Let's say you earn an even $100,000 per year, part of the 52% of Americans who pay taxes. You've got too much to qualify for food stamps or the Earned Income Tax Credit and other goodies, but you're not rich either, driving an old car, definitely no corporate jet waiting for you at the airport.
But wait, why are you driving an old car? Why not a BMW? You deserve it. And a Lexus for the missus? And a vacation in Hawaii? Cruise in Europe? You're wonderful, you deserve it all. Soon you're spending $150,000 per year. It's not hard, because you, not the bankers, set your own credit card limit.
After a couple years the missus gets nervous, says maybe, just maybe you should cut back. You're indignant: you have to have transportation, are you expected to drive an old clunker? And you need to relax; you'd be a nervous wreck without getaways to far-off places.
OK, you tell her, how about we cut back on our tips when we eat out? That'll save $10 per year. (This is the equivalent of eliminating the tax deduction for corporate jets, which was part of the Stimulus Bill and which Obama has hammered mercilessly, oh those fatcats in their private jets.)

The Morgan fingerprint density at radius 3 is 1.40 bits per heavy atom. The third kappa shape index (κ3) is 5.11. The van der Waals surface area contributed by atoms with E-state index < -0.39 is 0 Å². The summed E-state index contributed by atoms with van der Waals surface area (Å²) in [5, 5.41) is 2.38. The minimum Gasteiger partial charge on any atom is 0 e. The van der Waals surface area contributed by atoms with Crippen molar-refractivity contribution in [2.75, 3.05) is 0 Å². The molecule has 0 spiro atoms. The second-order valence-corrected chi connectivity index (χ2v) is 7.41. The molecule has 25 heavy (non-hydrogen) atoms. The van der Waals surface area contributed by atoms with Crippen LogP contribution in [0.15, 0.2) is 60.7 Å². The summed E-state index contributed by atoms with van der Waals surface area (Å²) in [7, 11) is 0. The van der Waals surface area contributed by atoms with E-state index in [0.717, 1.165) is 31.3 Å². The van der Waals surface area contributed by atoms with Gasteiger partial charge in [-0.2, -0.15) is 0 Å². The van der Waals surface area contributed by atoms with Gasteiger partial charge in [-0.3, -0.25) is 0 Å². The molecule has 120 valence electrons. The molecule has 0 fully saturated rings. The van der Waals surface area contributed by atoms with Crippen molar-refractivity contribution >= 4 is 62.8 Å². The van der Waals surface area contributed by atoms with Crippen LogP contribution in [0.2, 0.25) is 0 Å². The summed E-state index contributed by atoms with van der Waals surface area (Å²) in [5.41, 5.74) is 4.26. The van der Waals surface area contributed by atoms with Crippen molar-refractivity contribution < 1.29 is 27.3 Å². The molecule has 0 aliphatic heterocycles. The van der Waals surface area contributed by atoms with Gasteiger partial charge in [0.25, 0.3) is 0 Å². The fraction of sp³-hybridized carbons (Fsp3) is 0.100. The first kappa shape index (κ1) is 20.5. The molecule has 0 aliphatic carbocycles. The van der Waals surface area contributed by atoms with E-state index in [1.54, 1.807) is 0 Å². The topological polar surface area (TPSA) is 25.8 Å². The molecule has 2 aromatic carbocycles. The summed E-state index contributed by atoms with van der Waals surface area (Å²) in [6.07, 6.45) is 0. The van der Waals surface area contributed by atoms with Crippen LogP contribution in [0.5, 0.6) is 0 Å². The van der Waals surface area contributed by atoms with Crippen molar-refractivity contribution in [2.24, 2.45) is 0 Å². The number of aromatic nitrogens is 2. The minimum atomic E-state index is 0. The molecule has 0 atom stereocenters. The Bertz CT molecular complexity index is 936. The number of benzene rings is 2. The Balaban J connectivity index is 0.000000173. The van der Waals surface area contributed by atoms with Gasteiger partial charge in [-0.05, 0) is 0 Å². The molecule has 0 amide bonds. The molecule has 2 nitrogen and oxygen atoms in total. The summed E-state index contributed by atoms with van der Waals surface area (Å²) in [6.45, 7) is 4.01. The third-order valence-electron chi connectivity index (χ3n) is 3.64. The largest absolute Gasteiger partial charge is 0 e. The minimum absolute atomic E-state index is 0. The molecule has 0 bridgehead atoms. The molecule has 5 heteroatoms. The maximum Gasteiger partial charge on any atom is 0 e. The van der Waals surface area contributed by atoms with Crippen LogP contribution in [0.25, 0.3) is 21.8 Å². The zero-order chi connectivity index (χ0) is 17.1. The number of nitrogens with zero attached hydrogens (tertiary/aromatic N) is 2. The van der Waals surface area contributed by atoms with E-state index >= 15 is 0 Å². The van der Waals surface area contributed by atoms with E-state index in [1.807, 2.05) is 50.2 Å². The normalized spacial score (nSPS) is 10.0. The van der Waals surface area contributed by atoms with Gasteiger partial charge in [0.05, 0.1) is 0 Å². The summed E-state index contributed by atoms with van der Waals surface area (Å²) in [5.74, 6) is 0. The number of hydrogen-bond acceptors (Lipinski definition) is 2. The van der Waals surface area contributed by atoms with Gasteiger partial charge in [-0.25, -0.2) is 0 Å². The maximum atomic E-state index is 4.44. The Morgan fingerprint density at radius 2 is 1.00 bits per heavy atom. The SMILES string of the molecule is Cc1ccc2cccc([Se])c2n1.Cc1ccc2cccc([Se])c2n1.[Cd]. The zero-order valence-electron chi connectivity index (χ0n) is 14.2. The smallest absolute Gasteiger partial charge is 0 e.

The missus says that $10 is really, kinda, sorta insignificant compared to the $50,000 in new debt you're taking on every year. So at last you tell her you can embezzle $4,000 per year from your employer and cut your spending by $8,000, so you'll only slide $38,000 into the hole each year. You say all this with a great scowl, moaning about how hard it's going to be to reduce your standard of living so drastically. Then you tell her it was so much work calculating all those terrible cutbacks that you deserve a night out on the town to celebrate your newfound sobriety and prudence.
Tuesday, July 26, 2011
One Hell of An Analogy for the Budget Debate
Courtesy of Henry Percy, excerpt from his article "The Budget Crisis Explained to a Nineteen Year Old." Article found here at American Thinker.